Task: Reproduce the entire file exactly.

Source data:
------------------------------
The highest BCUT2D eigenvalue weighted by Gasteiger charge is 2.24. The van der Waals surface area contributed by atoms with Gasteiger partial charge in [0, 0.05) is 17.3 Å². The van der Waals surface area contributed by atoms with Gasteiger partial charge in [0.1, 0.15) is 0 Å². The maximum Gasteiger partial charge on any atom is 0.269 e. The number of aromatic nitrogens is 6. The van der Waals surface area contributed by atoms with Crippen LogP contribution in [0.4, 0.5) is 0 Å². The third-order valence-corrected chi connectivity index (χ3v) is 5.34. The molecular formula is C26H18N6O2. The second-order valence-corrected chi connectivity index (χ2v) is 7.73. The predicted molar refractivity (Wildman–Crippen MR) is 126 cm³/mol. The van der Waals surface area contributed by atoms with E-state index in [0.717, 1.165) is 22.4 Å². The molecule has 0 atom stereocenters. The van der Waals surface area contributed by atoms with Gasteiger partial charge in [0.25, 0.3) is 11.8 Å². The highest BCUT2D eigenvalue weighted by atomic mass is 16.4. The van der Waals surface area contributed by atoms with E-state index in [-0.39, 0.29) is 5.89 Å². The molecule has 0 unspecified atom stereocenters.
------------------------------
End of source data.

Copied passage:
The highest BCUT2D eigenvalue weighted by Gasteiger charge is 2.24. The van der Waals surface area contributed by atoms with Gasteiger partial charge in [0, 0.05) is 17.3 Å². The van der Waals surface area contributed by atoms with Gasteiger partial charge in [0.1, 0.15) is 0 Å². The maximum Gasteiger partial charge on any atom is 0.269 e. The number of aromatic nitrogens is 6. The van der Waals surface area contributed by atoms with Crippen LogP contribution in [0.4, 0.5) is 0 Å². The third-order valence-corrected chi connectivity index (χ3v) is 5.34. The molecular formula is C26H18N6O2. The second-order valence-corrected chi connectivity index (χ2v) is 7.73. The predicted molar refractivity (Wildman–Crippen MR) is 126 cm³/mol. The van der Waals surface area contributed by atoms with E-state index in [0.717, 1.165) is 22.4 Å². The molecule has 0 atom stereocenters. The van der Waals surface area contributed by atoms with Gasteiger partial charge in [0.25, 0.3) is 11.8 Å². The highest BCUT2D eigenvalue weighted by atomic mass is 16.4. The van der Waals surface area contributed by atoms with E-state index in [-0.39, 0.29) is 5.89 Å². The molecule has 0 unspecified atom stereocenters.